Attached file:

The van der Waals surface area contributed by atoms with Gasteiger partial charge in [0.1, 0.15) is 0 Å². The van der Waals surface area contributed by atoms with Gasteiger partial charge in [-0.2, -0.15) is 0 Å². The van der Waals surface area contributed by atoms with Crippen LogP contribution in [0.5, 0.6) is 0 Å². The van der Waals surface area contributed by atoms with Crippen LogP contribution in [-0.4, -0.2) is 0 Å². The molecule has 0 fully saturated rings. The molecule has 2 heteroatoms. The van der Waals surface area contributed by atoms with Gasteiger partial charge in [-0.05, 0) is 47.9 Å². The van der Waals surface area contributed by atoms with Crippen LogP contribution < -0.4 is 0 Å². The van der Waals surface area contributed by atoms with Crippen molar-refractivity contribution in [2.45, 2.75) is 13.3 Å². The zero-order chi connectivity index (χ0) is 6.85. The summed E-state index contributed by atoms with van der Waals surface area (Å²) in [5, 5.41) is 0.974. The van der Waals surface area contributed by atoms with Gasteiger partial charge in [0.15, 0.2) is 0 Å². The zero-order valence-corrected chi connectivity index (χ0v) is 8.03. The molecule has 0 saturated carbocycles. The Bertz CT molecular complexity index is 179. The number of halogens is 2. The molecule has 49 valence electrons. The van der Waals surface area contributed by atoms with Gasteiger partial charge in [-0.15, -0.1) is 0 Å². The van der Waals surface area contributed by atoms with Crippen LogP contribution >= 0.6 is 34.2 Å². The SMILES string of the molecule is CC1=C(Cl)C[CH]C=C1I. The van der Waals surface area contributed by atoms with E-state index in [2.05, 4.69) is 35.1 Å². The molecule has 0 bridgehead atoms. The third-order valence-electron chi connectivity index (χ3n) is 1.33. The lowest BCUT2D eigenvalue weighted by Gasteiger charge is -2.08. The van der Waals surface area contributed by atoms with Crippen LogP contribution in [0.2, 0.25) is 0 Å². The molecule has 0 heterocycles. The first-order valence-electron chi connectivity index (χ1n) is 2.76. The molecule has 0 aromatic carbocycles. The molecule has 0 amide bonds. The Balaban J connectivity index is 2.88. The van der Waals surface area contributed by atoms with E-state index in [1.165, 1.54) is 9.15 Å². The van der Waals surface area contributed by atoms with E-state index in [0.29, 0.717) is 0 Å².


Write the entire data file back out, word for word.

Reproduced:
The van der Waals surface area contributed by atoms with Gasteiger partial charge in [0.1, 0.15) is 0 Å². The van der Waals surface area contributed by atoms with Gasteiger partial charge in [-0.2, -0.15) is 0 Å². The van der Waals surface area contributed by atoms with Crippen LogP contribution in [0.5, 0.6) is 0 Å². The van der Waals surface area contributed by atoms with Crippen LogP contribution in [-0.4, -0.2) is 0 Å². The molecule has 0 fully saturated rings. The molecule has 2 heteroatoms. The van der Waals surface area contributed by atoms with Gasteiger partial charge in [-0.05, 0) is 47.9 Å². The van der Waals surface area contributed by atoms with Crippen LogP contribution < -0.4 is 0 Å². The van der Waals surface area contributed by atoms with Crippen molar-refractivity contribution in [2.45, 2.75) is 13.3 Å². The zero-order chi connectivity index (χ0) is 6.85. The summed E-state index contributed by atoms with van der Waals surface area (Å²) in [5, 5.41) is 0.974. The van der Waals surface area contributed by atoms with Gasteiger partial charge in [0.15, 0.2) is 0 Å². The zero-order valence-corrected chi connectivity index (χ0v) is 8.03. The molecule has 0 saturated carbocycles. The Bertz CT molecular complexity index is 179. The number of halogens is 2. The molecule has 49 valence electrons. The van der Waals surface area contributed by atoms with Gasteiger partial charge in [-0.15, -0.1) is 0 Å². The van der Waals surface area contributed by atoms with Crippen LogP contribution >= 0.6 is 34.2 Å². The SMILES string of the molecule is CC1=C(Cl)C[CH]C=C1I. The van der Waals surface area contributed by atoms with E-state index in [2.05, 4.69) is 35.1 Å². The molecule has 0 bridgehead atoms. The third-order valence-electron chi connectivity index (χ3n) is 1.33. The lowest BCUT2D eigenvalue weighted by Gasteiger charge is -2.08. The van der Waals surface area contributed by atoms with Crippen LogP contribution in [0.2, 0.25) is 0 Å². The molecule has 0 heterocycles. The first-order valence-electron chi connectivity index (χ1n) is 2.76. The molecule has 0 aromatic carbocycles. The molecule has 0 amide bonds. The Balaban J connectivity index is 2.88. The van der Waals surface area contributed by atoms with E-state index in [1.165, 1.54) is 9.15 Å². The van der Waals surface area contributed by atoms with E-state index in [0.29, 0.717) is 0 Å².